Nobel Prize: Rochester laser science breakthrough
A University of Rochester graduate and a former faculty member shared the Nobel Prize in Physics in 2018 for work they undertook at the University’s Laboratory for Laser Energetics (LLE).
Donna Strickland, who received her doctorate in optics from Rochester in 1989 and is now a professor at the University of Waterloo in Ontario, and Gérard Mourou, a former engineering professor and scientist at LLE and currently a professor at the École Polytechnique in France, were recognized for their work to develop lasers as a high-powered tool that ultimately opened the door to new medical, scientific, and commercial applications. Known as “chirped-pulse amplification,” or CPA, the work was the basis of Strickland’s PhD dissertation at Rochester.
Strickland is only the third woman to receive the prize in physics, joining Marie Curie (1903) and Maria Goeppert-Mayer (1963). She is the first woman laureate in Rochester’s history.
“We need to celebrate women physicists because we’re out there,” Strickland said today after her prize was announced. “I am honored to be one of those women.”
Mike Campbell, director of the LLE, said Strickland and Mourou have helped shape the direction of research in high-powered lasers of the kind housed at the Laser Lab.
“The development of chirped-pulse amplification by Gérard and Donna has created numerous new applications in science and industry and has catalyzed research around the world in high peak-power lasers,” he said. “The research that led to the Nobel was conducted at the Laboratory for Laser Energetics and highlights the quality and innovation that has long characterized the University’s contributions to optics and laser science. All of us extend our sincere congratulations to Gérard and Donna for their pioneering and impactful research.”
“The University of Rochester community is immensely proud to hear that the Nobel Prize in Physics has been awarded to our alumna Donna Strickland and her professor and graduate advisor, Gérard Mourou, for research conducted at the University’s Laboratory for Laser Energetics during her graduate studies here,” said University President Richard Feldman. “We are honored to count them among the Nobel Laureates connected to the University of Rochester and send them sincere congratulations on this recognition and on their career achievements in physics.”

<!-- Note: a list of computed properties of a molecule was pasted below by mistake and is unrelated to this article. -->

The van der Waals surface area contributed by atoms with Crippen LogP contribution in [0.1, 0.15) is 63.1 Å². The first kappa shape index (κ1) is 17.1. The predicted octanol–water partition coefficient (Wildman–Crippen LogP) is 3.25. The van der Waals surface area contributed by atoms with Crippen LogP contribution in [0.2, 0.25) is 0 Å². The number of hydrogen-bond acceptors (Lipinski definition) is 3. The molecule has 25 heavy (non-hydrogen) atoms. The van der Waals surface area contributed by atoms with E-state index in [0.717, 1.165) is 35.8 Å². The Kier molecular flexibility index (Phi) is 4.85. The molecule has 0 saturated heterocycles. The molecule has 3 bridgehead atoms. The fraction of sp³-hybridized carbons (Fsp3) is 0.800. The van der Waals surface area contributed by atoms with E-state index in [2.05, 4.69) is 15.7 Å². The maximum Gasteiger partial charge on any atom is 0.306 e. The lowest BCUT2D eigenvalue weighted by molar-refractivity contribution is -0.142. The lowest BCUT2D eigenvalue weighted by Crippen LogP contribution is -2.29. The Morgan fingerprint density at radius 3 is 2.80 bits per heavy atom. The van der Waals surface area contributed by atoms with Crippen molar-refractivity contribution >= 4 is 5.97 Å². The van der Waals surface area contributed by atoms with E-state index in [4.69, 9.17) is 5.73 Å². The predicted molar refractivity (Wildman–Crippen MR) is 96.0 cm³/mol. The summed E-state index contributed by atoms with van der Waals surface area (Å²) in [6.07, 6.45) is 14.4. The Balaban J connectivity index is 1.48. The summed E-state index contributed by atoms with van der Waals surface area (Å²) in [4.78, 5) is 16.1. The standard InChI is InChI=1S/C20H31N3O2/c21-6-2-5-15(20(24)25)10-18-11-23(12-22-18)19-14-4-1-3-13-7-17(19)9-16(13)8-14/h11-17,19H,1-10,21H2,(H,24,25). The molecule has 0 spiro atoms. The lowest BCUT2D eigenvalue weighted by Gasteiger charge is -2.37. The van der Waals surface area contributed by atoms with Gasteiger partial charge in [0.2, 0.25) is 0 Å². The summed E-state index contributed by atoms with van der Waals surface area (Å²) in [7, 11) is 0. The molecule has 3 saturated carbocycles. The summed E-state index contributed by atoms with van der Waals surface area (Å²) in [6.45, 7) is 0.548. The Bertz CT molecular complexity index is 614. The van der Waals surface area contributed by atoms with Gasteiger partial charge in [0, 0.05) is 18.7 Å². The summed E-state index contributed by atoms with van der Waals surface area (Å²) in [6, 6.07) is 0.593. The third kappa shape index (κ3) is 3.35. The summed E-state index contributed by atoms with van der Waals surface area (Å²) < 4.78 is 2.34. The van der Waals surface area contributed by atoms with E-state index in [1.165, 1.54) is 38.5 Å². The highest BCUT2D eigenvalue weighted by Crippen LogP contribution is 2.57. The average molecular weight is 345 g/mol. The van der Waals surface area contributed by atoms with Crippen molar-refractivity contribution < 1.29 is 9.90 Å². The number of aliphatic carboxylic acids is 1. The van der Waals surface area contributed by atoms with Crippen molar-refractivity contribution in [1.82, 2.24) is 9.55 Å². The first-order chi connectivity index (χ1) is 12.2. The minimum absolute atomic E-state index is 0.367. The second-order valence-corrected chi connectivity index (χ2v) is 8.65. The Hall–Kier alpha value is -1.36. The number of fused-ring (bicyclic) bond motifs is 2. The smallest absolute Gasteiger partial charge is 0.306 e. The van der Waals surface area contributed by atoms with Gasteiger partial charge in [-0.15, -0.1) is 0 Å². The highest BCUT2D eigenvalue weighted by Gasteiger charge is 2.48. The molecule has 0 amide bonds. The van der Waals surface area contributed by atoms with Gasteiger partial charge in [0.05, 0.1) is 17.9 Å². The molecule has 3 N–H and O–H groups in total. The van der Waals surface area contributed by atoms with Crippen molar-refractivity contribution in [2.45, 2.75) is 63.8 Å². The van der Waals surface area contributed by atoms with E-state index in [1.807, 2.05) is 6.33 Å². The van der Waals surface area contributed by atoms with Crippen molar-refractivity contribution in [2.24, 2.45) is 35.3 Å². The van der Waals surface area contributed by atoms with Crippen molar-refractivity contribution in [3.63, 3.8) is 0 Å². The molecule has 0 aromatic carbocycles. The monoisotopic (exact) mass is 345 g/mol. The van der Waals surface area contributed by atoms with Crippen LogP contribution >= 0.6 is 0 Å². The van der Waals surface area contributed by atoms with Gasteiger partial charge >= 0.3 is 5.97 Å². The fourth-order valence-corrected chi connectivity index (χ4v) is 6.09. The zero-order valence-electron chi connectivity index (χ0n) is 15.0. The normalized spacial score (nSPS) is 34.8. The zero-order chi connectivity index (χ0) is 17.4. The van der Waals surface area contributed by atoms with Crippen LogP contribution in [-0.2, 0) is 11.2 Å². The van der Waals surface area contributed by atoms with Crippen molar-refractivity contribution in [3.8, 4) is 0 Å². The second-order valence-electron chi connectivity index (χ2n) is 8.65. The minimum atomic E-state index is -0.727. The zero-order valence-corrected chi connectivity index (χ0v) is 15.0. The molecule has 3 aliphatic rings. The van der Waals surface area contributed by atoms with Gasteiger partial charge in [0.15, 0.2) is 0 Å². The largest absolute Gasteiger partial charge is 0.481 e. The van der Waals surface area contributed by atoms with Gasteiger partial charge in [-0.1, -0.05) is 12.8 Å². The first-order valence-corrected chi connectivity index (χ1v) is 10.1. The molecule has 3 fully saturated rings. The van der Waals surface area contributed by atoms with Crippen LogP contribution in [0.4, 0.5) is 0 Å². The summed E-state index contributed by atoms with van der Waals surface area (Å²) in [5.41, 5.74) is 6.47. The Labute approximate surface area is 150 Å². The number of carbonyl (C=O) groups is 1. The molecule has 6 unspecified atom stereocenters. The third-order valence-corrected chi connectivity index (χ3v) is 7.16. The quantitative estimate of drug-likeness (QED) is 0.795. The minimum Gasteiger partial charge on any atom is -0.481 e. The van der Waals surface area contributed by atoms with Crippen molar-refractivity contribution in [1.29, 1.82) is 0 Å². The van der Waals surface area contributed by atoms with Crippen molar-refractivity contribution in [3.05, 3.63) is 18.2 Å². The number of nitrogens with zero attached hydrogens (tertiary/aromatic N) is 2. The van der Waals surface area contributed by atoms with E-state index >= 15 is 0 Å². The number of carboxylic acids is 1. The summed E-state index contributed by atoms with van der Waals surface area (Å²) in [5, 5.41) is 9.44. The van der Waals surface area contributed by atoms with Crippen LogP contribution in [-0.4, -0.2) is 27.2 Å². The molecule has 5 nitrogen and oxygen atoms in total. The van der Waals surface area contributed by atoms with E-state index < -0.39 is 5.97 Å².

In 1985 Mourou and Strickland demonstrated what has been described as a stunning advance in laser power, with a table-top terawatt laser, or “T-cubed laser.” Until then, the peak power of laser pulses was limited because of the serious damage the pulses caused to the material used to amplify them. Mourou and Strickland worked together to overcome the problem, developing the groundbreaking CPA technique, which involves three steps:
- Stretching the laser pulse thousands of times
- Amplifying the pulse in a laser material without damaging it
- Recompressing it in time back to its original duration
The breakthrough paved the way for creating very short and very intense laser pulses lasting only a fraction of a second, making it possible to build more compact and precise laser systems. The CPA technique has been used in a variety of applications, from Lasik eye surgery to the manufacturing of materials used in smartphones.
“This is a great day for optics and a wonderful recognition of the deep impact optics has across science and engineering,” said Scott Carney, director of Rochester’s Institute of Optics. “CPA has opened the door to a treasure trove of science. Without this incredibly powerful and elegant invention, we would still be living in a nanosecond world rather than exploring the physics of femtosecond dynamics that happen a million times faster. Professor Mourou and Professor Strickland’s work has had impact in fields from chemistry to atmospheric science, from nonlinear quantum electrodynamics to laser-driven manufacturing. This recognition is well-deserved.”